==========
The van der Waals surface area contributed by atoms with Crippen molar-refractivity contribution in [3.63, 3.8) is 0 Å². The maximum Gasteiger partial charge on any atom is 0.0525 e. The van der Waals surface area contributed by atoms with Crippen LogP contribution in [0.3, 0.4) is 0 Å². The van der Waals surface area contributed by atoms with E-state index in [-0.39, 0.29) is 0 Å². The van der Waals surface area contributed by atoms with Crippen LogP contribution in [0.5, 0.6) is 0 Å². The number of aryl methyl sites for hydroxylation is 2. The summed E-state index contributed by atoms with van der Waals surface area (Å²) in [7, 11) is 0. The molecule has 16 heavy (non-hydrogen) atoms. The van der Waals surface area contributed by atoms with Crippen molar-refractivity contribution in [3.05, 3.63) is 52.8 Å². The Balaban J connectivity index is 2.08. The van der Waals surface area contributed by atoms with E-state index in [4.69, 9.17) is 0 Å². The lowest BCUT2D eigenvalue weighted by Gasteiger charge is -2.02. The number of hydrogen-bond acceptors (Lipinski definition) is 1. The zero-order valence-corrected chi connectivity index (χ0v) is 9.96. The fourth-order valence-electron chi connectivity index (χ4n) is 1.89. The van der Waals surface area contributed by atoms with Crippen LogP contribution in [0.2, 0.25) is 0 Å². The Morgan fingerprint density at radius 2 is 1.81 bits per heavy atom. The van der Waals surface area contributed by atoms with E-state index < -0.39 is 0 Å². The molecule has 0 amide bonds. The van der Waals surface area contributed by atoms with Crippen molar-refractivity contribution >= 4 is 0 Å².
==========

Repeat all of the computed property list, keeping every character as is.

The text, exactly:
The van der Waals surface area contributed by atoms with Crippen molar-refractivity contribution in [3.63, 3.8) is 0 Å². The maximum Gasteiger partial charge on any atom is 0.0525 e. The van der Waals surface area contributed by atoms with Crippen LogP contribution in [0.3, 0.4) is 0 Å². The van der Waals surface area contributed by atoms with E-state index in [-0.39, 0.29) is 0 Å². The van der Waals surface area contributed by atoms with Crippen LogP contribution in [0.5, 0.6) is 0 Å². The number of aryl methyl sites for hydroxylation is 2. The summed E-state index contributed by atoms with van der Waals surface area (Å²) in [7, 11) is 0. The molecule has 16 heavy (non-hydrogen) atoms. The van der Waals surface area contributed by atoms with Crippen molar-refractivity contribution in [3.05, 3.63) is 52.8 Å². The Balaban J connectivity index is 2.08. The van der Waals surface area contributed by atoms with E-state index in [4.69, 9.17) is 0 Å². The lowest BCUT2D eigenvalue weighted by Gasteiger charge is -2.02. The number of hydrogen-bond acceptors (Lipinski definition) is 1. The zero-order valence-corrected chi connectivity index (χ0v) is 9.96. The fourth-order valence-electron chi connectivity index (χ4n) is 1.89. The van der Waals surface area contributed by atoms with Crippen LogP contribution in [0.2, 0.25) is 0 Å². The Morgan fingerprint density at radius 2 is 1.81 bits per heavy atom. The van der Waals surface area contributed by atoms with E-state index < -0.39 is 0 Å². The molecule has 0 amide bonds. The van der Waals surface area contributed by atoms with Crippen molar-refractivity contribution >= 4 is 0 Å².